When a man said he’d make the calls, she went back to the site of the shooting, leading a knot of strangers.  The young man still sprawled, face up and unmoving, on the grass.  Cathy collapsed beside him.  She took his hand again and held it while they waited in the darkness.  She asked one of the people to find Peter Lowell and bring him.  She shivered as the breeze blew across her bare arms, but the tears sliding down her face burned.

Other people joined the group and several pressed questions on her.  She explained only that she’d met this person in the garden and he’d been shot by a sniper while they’d talked.  Someone brought a flashlight and, by its glow, they ascertained that the young man was indeed dead.  Cathy looked away after her first view of him.  Stripped of personality, the face told her what she’d already known: he’d been young.  The crowd was beginning to overwhelm her when she heard a voice she thought she recognized asking to be allowed through.

“Lowell?” she said.

A flashlight swung toward the newcomer, picking out a tall, slender man in a gray suit.  The beam glinted in his blond hair and reflected off the lenses of thick glasses.

“Yes,” he answered.  “What’s—?”  He stopped abruptly.  “God Almighty!”

The light had moved back to shine on Cathy.  She must look even worse than she knew.  She lifted a hand to him and saw it was red with blood; she let it fall back into her lap and shut her eyes against the glare.

“Turn that away!”  Lowell ordered the man with the torch.  “You wanted me?” he asked.

“He wanted you.”  She gestured toward the man on the ground.  “He was trying to get a message to you.”

“Who is it?”

“He said his name was Bobby.”

“Bobby?”  The name meant something to him.  Lowell went down on one knee beside the body.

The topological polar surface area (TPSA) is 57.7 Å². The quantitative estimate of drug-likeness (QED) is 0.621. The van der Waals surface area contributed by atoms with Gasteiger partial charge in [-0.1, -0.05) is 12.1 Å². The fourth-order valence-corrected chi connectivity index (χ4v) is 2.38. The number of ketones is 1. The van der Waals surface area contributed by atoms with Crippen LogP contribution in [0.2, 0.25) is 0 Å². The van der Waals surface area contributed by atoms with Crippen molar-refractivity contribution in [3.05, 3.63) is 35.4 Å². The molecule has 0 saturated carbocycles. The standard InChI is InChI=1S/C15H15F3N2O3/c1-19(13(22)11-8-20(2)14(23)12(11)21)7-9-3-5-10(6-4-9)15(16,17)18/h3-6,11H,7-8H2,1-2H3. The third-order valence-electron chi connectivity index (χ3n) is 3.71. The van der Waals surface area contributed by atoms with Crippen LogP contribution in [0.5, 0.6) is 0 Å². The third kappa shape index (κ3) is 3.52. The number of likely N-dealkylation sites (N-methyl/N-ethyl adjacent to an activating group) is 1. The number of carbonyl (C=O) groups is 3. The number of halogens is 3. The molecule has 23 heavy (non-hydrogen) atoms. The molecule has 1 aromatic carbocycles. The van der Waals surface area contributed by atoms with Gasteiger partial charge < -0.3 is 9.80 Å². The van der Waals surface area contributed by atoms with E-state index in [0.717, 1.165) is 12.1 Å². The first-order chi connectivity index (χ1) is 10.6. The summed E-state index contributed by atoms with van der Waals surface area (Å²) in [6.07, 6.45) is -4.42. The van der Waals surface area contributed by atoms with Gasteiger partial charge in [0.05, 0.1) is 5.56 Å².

“He’s dead,” Cathy warned.

“Dead!”  She heard his shock.  “Bobby?  Are you sure?”

“I’m not a doctor, but, yes, I’m sure.”

“Dead?  No.”  Pain sharpened Lowell’s voice to a thin wire of sound.  “Oh God, no.”  His hand moved to the dead man’s throat, felt for a pulse, then reached to smooth the hair.  “He was trying to get a message to me?”  He stopped and swallowed hard.  “Did he say what the message was?”

“Yes,” Cathy said.

“What—?”  The sharp blaze of a siren cut through the night and the chatter of the crowd.  Lowell surveyed the people gathered around them.  “Later,” he said, and Cathy nodded agreement.  The siren approached and swooped into the driveway, silenced abruptly as the police car reached the end of the driveway at the back of the house.  Blue lights swirled, reflecting off trees, grass and crowd, throwing crazy shadows over them all.  Another siren heralded the arrival of an ambulance seconds later.  People piled out of the vehicles, hauling lights, weapons, and medical equipment.
Buy links:

 

Contact Info:

 

Email: karen@kmccullough.com

Website: http://www.kmccullough.com

Blog: http://www.kmccullough/kblog

Twitter: https://twitter.com/kgmccullough
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Thanks Karen for coming to visit and we all hope you feel better.

Next week Sonnet O’dell is in the Spotlight, Hot Seat, Center Stage…

By Sally

Sally Franklin Christie Blogger and Author of If I Should Die and Milk Carton People.